4. 4 out of 5

    Diane

    This book covers extensive public opinion surveys among the majority of Arab nations at the time of the Arab uprisings of 2011, and looks at their opinions on politics, international relations, religion, etc. I would recommend the book because of the large amount of information in it from the surveys, but the writing style is a bit clunky. Plus, it is a bit dated, as I would suspect many of the opinions have changed over the past five years. Still, it is a good introduction to what Arabs were th This book covers extensive public opinion surveys among the majority of Arab nations at the time of the Arab uprisings of 2011, and looks at their opinions on politics, international relations, religion, etc. I would recommend the book because of the large amount of information in it from the surveys, but the writing style is a bit clunky. Plus, it is a bit dated, as I would suspect many of the opinions have changed over the past five years. Still, it is a good introduction to what Arabs were thinking at the time of the beginning of the uprisings, and is valuable for that reason.

  5. 4 out of 5

    Yupa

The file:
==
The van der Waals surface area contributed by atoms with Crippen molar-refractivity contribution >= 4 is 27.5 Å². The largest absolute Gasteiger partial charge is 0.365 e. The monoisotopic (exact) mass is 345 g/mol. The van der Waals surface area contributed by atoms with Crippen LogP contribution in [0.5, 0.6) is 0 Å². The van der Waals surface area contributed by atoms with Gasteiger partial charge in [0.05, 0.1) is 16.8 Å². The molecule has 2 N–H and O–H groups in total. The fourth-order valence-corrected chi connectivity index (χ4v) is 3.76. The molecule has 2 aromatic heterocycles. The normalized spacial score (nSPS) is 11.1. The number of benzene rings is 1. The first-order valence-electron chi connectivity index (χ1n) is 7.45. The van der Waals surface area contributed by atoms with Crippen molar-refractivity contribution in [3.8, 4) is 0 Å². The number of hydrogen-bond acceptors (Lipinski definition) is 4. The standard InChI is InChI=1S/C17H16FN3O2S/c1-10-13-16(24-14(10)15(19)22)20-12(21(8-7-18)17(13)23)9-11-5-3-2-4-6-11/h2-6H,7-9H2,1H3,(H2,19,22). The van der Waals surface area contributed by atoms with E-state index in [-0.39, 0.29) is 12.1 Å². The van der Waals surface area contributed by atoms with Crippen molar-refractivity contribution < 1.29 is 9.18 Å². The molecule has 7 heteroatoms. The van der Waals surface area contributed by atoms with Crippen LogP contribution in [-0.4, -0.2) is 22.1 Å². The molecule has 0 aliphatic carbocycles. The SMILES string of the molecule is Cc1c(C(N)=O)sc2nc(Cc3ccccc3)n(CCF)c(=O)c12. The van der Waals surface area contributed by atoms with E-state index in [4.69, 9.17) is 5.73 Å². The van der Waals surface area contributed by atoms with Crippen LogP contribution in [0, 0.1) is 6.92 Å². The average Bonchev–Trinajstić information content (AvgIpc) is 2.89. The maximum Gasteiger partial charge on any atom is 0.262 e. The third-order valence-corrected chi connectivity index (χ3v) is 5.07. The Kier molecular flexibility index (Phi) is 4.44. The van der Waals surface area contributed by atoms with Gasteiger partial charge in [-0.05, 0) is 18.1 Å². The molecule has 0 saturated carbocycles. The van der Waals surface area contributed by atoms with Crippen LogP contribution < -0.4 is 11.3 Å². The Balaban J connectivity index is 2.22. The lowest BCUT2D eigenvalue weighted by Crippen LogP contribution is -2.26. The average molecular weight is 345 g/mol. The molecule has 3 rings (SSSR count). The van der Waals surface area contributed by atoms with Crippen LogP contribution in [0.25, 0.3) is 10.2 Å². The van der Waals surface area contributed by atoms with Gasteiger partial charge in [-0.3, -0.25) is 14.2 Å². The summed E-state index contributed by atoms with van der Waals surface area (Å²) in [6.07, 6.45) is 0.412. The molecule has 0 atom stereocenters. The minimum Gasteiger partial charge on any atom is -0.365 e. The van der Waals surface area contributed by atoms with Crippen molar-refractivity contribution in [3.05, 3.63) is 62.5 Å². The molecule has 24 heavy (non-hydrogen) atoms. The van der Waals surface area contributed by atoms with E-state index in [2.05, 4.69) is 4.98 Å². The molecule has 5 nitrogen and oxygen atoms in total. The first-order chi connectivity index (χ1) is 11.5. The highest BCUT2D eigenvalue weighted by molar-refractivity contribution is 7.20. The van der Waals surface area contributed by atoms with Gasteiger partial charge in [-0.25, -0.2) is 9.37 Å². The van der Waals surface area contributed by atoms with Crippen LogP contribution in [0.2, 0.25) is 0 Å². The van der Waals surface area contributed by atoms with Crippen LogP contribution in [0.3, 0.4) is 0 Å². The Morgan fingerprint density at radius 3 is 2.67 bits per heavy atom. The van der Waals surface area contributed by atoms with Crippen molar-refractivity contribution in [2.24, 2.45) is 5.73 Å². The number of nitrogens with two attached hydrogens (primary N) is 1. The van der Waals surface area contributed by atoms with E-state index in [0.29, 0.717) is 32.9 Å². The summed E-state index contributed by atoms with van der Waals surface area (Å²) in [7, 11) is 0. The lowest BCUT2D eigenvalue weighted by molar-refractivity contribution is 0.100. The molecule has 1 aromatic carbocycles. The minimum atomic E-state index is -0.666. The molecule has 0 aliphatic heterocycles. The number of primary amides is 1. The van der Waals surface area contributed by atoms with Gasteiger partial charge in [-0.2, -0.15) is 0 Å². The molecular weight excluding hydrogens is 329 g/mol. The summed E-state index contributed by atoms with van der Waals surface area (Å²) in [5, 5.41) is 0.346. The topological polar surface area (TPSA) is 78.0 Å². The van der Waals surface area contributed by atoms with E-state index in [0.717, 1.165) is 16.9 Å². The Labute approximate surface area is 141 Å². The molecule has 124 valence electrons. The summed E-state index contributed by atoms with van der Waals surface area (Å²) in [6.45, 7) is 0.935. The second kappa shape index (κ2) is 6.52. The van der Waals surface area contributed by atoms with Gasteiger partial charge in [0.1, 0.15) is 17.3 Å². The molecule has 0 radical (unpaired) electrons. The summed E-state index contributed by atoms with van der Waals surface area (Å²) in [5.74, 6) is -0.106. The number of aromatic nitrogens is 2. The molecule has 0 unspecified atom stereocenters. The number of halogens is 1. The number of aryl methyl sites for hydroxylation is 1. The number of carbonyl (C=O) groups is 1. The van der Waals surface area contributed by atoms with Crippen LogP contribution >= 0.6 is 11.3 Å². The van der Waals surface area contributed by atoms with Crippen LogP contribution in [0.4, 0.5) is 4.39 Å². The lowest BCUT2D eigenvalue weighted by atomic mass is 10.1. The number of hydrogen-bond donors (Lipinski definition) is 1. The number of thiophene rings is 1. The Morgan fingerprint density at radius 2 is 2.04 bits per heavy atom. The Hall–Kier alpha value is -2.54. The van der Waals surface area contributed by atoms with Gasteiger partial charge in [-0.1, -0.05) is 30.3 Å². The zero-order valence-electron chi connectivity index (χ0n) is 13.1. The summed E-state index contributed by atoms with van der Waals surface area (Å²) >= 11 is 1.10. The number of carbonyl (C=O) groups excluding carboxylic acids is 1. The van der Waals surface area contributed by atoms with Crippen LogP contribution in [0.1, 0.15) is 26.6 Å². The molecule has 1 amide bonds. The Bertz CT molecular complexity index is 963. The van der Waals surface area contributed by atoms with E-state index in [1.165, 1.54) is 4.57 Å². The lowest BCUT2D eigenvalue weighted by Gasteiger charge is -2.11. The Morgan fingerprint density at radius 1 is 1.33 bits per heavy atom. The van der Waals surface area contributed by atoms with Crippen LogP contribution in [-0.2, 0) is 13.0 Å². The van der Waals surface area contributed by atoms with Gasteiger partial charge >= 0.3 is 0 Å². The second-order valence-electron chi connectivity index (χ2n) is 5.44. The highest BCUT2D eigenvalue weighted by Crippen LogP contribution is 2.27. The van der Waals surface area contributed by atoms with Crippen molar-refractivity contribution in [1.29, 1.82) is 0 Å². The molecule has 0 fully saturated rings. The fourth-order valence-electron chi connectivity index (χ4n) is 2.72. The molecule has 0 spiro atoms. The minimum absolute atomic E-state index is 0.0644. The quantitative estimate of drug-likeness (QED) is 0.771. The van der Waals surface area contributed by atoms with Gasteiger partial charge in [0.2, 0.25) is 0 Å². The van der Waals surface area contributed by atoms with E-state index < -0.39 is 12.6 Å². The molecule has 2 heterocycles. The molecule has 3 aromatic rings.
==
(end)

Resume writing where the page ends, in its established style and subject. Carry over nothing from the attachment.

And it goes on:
Il libro è uscito a inizio Giugno 2013 e già oggi, a fine Luglio (neanche due mesi dopo) i più recenti eventi in Egitto vanno a superarlo. Eppure non risulta obsoleto ma, anzi, resta utile per farsi un'idea su come gli ultimi vent'anni in Medio Oriente siano stati visti dall'interno, e soprattutto sui cambiamenti a cui aspira chi il Medio Oriente lo abita. L'autore ha fatto una pioggia di sondaggi nel corso di tutti questi anni e ora propone in un unico volume i risultati ottenuti, cercando di tir Il libro è uscito a inizio Giugno 2013 e già oggi, a fine Luglio (neanche due mesi dopo) i più recenti eventi in Egitto vanno a superarlo. Eppure non risulta obsoleto ma, anzi, resta utile per farsi un'idea su come gli ultimi vent'anni in Medio Oriente siano stati visti dall'interno, e soprattutto sui cambiamenti a cui aspira chi il Medio Oriente lo abita. L'autore ha fatto una pioggia di sondaggi nel corso di tutti questi anni e ora propone in un unico volume i risultati ottenuti, cercando di tirare le somme. Personalmente, pur sapendo molto poco di questioni arabe e circumvicine, ho ottenuto delle conferme ad alcuni sospetti che già avevo. La questione religiosa, la questione dell'Islam, ha un suo peso ma non è fondamentale. George W. Bush amava dire che "ci odiano per la nostra libertà", ma il nodo del problema è tutt'altro che ideologico. Rinvenire cause ideologiche o culturali dei problemi di solito è il lusso di chi ha il coltello dalla parte del manico. E visto che il Medio Oriente è costellato di basi militari americane e, a vario titolo, di truppe europe e americane, mentre negli Stati Uniti o in Europa non mi risulta siano di stanza truppe saudite, libiche o irachene... direi che i rapporti di forza siano piuttosto chiari. E il problema sono proprio questi rapporti di forza, il problema è che per decenni Stati Uniti e alleati hanno parlato tanto di democrazia e diritti, ma intanto hanno dato pieno sostegno ai peggiori regimi autoritarî dei paesi arabi, riservandosi il diritto di interventi armati (spesso devastanti in termini di danni materiali e umani) quando il dittatore di turno cominciava a far troppo di testa sua; e al contempo agitando capziosamente presso le opinioni pubbliche europee e americane l'idea che, in fondo, a dar troppa democrazia agli arabi si rischia l'avvento di integralisti, fondamentalisti e via dicendo. Magari dimenticandosi che in paesi come l'Arabia Saudita l'integralismo è già al potere... ma a quanto pare ci sono integralismi buoni ed integralismi cattivi. Tanto che i primi casi meritano l'appellativo di "paesi arabi moderati": ma moderati verso chi? Sicuramente verso Washington e Londra, non so quanto verso le proprie popolazioni e i loro diritti basilari. A simbolo cruciale di questa sudditanza (sudditanza verso regimi invisi e verso paesi stranieri), le opinioni pubbliche arabe erigono, a torto o a ragione, l'annosa questione israelo-palestinese: è qui che viene misurata la capacità dei governanti locali di farsi valere, nonché l'eventuale simpatia da concedere alle amministrazioni statunitensi o ai governi europei. Forse è una semplificazione brutale, ma il presidente U.S.A. che riuscisse a portare (forse sarebbe meglio dire: imporre) una pace giusta e duratura tra israeliani e palestinesi, farebbe più di tutti gli altri tentativi, riusciti o meno, sinceri o ipocriti, di "esportare la democrazia" in Medio Oriente visti finora. E le masse arabe lo saluterebbero come un eroe. E sarebbe certo impresa eroica, considerando quanto sia inestricabile il groviglio della questione israelo-palestinese e come sia scarsa, a tutt'oggi, la volontà delle varie parti in causa anche solo di dialogarne. E personalmente spero di sbagliare, ma nonostante il primo timido appoggio di Obama alle rivolte arabe, le recentissime vicende egizie mi inducono al pessimismo... Segnalo infine che la lettura del libro è utile anche per farsi un'idea sul processo di ascesa dei grandi media arabi trans-nazionali come Al-Jazeera e Al-Arabiya e sul loro peso nella politica della regione (peso su cui l'autore è scettico); è utile anche per chiarirsi le differenze, spesso cruciali, tra i varî paesi dell'area, che a uno sguardo esterno e poco esperto rischiano sempre di trasformarsi un blocco indifferenziato, dal Marocco sino all'Iraq e oltre sino al Pakistan.